Meanwhile, for the man in the street, life goes on – cowboy style, where those with a shred of authority lord it over those with less or none.
A couple of weeks ago, the ‘army boys’ up at the 37 Military hospital (home of the infamous bats in the trees above), decided it was time to stop a growing practice that was causing some congestion on the throughway in front of the hospital. The private mini vans which take the place of a formal public transport system, have organized themselves over the years in Ghana, into fairly organized associations and each driver/vehicle belongs to a specific organization, with a specific route and stopping points. The hospital in question has become an unofficial meeting point for the vehicles – ‘tro tros’ to all of us in Ghana. This does create quite a mess, as the drivers pull over ‘en mass’, and chaos ensues, with hundreds of street sellers, shouting, scurrying and touting their wares to those getting into, hanging out the windows of, and transiting the tro tros. Passengers dart around as well, and can be seen dashing out in front of the oncoming traffic… a very unsafe practice and a nuisance to all.
However, methods of dealing with this in other societies might be to:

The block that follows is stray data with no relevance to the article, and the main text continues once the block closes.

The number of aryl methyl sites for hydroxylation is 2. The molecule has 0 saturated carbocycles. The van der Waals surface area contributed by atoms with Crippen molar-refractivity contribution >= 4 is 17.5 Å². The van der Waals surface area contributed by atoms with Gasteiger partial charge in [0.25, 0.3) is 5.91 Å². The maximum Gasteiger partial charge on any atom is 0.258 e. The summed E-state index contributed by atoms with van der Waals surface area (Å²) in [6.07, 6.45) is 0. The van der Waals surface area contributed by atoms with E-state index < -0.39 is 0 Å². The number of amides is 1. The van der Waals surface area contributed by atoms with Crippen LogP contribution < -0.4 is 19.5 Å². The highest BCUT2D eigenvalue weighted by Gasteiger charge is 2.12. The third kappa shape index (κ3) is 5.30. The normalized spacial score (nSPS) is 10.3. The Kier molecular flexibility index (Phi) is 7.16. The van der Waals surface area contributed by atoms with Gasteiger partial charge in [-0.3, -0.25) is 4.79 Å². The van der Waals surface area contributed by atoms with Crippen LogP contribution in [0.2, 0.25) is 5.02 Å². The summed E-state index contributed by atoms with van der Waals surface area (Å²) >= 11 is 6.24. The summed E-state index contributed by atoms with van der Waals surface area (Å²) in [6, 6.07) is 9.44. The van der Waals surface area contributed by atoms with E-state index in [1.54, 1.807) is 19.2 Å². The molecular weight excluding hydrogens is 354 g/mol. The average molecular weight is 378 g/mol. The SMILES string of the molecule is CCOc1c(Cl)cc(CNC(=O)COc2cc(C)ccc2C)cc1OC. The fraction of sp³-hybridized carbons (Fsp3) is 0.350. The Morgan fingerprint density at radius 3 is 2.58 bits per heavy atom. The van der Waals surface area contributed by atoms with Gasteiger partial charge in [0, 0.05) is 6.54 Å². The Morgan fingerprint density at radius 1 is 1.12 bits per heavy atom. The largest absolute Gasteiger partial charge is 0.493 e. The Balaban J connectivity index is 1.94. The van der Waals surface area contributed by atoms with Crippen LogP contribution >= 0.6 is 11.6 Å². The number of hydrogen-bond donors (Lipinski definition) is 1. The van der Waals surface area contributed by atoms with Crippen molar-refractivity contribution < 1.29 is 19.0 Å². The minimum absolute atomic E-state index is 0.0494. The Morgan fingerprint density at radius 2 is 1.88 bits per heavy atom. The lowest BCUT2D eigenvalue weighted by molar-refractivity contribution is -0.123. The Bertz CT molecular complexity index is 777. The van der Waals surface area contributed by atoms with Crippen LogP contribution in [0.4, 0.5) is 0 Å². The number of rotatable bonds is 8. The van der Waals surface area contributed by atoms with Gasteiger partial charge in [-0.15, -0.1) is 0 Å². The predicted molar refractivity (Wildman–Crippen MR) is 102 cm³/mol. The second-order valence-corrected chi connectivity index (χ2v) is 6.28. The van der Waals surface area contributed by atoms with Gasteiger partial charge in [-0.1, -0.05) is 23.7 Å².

A) Create a public transport system with designated stations
B) Or at least, create a designated station for the existing associations of tro tros.
C) Add no stopping, no parking signs and have a police patrol in front of the hospital
I doubt that physically dragging the drivers and their ‘mates’ (the guys who hang out the door calling out the destination and collecting money from the passengers), down into the mortuary of the hospital and forcing them into hard labour would be on the list.
Hundreds of drivers over the course of a few days were physically beaten and made to do such things as weed the lawns of the hospital, clean the floors of the mortuary, and even clean and carry corpses within the mortuary.
When asked about this highly disturbing and unwarranted form of punishment, the lady in charge, a lieutenant colonel, said “We need to teach them a lesson”.
Are these children? Are there no laws? And what ethics do the lawgivers possess – to force a citizen, without arrest or proof of guilt of a crime, to carry a dead body? What humour or justice or sense of righteousness is there in something as twisted as this??
The whole story is covered in the Ghana media, but not worthy of mention apparently at the BBC or any of the other foreign media houses, who rear their inquisitive heads, when there is a story ‘worthy of global attention’.
Instead Ghana is left to deal with these 'local matters', these incidents, which are numerous and far less reported outside of Accra, certainly. What does the government feel? Is this practice acceptable in their view?
They have not been available or perhaps not even asked to comment. For his part, the Brigadier General did comment that this goes against their regulations on dealing with civilians.
What will the repercussions be? What about the psychological affect on those forced into this bizarre punishment? What about their rights?
Well, the officers may be questioned.